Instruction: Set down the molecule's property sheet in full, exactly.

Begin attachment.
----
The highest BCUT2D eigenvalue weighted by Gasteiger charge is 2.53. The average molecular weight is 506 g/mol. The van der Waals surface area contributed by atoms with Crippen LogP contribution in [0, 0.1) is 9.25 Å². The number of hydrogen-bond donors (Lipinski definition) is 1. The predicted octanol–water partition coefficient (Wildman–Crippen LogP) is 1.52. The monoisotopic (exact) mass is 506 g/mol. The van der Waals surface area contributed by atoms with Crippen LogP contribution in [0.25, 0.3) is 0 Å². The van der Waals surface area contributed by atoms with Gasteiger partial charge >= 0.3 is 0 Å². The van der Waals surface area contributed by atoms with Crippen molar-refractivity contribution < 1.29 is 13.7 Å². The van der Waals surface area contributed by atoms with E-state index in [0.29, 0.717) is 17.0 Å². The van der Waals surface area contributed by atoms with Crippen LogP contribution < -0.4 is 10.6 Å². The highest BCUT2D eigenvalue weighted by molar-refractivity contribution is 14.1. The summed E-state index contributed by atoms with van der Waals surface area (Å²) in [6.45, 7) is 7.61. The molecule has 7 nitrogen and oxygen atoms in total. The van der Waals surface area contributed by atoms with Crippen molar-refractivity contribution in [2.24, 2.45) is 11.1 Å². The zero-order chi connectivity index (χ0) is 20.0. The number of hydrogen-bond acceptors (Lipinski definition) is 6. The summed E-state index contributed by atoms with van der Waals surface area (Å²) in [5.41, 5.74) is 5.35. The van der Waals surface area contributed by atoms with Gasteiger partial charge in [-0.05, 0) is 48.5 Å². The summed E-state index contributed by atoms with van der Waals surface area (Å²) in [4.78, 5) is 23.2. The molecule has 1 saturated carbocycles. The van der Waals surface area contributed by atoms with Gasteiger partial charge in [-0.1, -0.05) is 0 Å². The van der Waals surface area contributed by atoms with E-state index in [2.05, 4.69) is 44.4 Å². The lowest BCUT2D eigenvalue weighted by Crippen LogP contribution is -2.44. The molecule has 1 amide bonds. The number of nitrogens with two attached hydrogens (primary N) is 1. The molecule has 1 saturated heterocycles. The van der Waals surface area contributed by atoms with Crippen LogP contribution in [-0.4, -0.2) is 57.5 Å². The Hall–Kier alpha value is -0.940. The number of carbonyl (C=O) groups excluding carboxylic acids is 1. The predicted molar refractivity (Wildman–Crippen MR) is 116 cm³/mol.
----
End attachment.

The highest BCUT2D eigenvalue weighted by Gasteiger charge is 2.53. The average molecular weight is 506 g/mol. The van der Waals surface area contributed by atoms with Crippen LogP contribution in [0, 0.1) is 9.25 Å². The number of hydrogen-bond donors (Lipinski definition) is 1. The predicted octanol–water partition coefficient (Wildman–Crippen LogP) is 1.52. The monoisotopic (exact) mass is 506 g/mol. The van der Waals surface area contributed by atoms with Crippen LogP contribution in [0.25, 0.3) is 0 Å². The van der Waals surface area contributed by atoms with Gasteiger partial charge >= 0.3 is 0 Å². The van der Waals surface area contributed by atoms with Crippen molar-refractivity contribution < 1.29 is 13.7 Å². The van der Waals surface area contributed by atoms with E-state index in [0.29, 0.717) is 17.0 Å². The van der Waals surface area contributed by atoms with Crippen LogP contribution < -0.4 is 10.6 Å². The highest BCUT2D eigenvalue weighted by molar-refractivity contribution is 14.1. The summed E-state index contributed by atoms with van der Waals surface area (Å²) in [6.45, 7) is 7.61. The molecule has 7 nitrogen and oxygen atoms in total. The van der Waals surface area contributed by atoms with Crippen molar-refractivity contribution in [2.24, 2.45) is 11.1 Å². The zero-order chi connectivity index (χ0) is 20.0. The number of hydrogen-bond acceptors (Lipinski definition) is 6. The summed E-state index contributed by atoms with van der Waals surface area (Å²) in [5.41, 5.74) is 5.35. The van der Waals surface area contributed by atoms with Gasteiger partial charge in [-0.05, 0) is 48.5 Å². The summed E-state index contributed by atoms with van der Waals surface area (Å²) in [4.78, 5) is 23.2. The molecule has 1 saturated carbocycles. The van der Waals surface area contributed by atoms with Gasteiger partial charge in [-0.1, -0.05) is 0 Å². The van der Waals surface area contributed by atoms with E-state index in [2.05, 4.69) is 44.4 Å². The lowest BCUT2D eigenvalue weighted by Crippen LogP contribution is -2.44. The molecule has 1 amide bonds. The number of nitrogens with two attached hydrogens (primary N) is 1. The molecule has 1 saturated heterocycles. The van der Waals surface area contributed by atoms with Crippen LogP contribution in [-0.4, -0.2) is 57.5 Å². The Hall–Kier alpha value is -0.940. The number of carbonyl (C=O) groups excluding carboxylic acids is 1. The predicted molar refractivity (Wildman–Crippen MR) is 116 cm³/mol.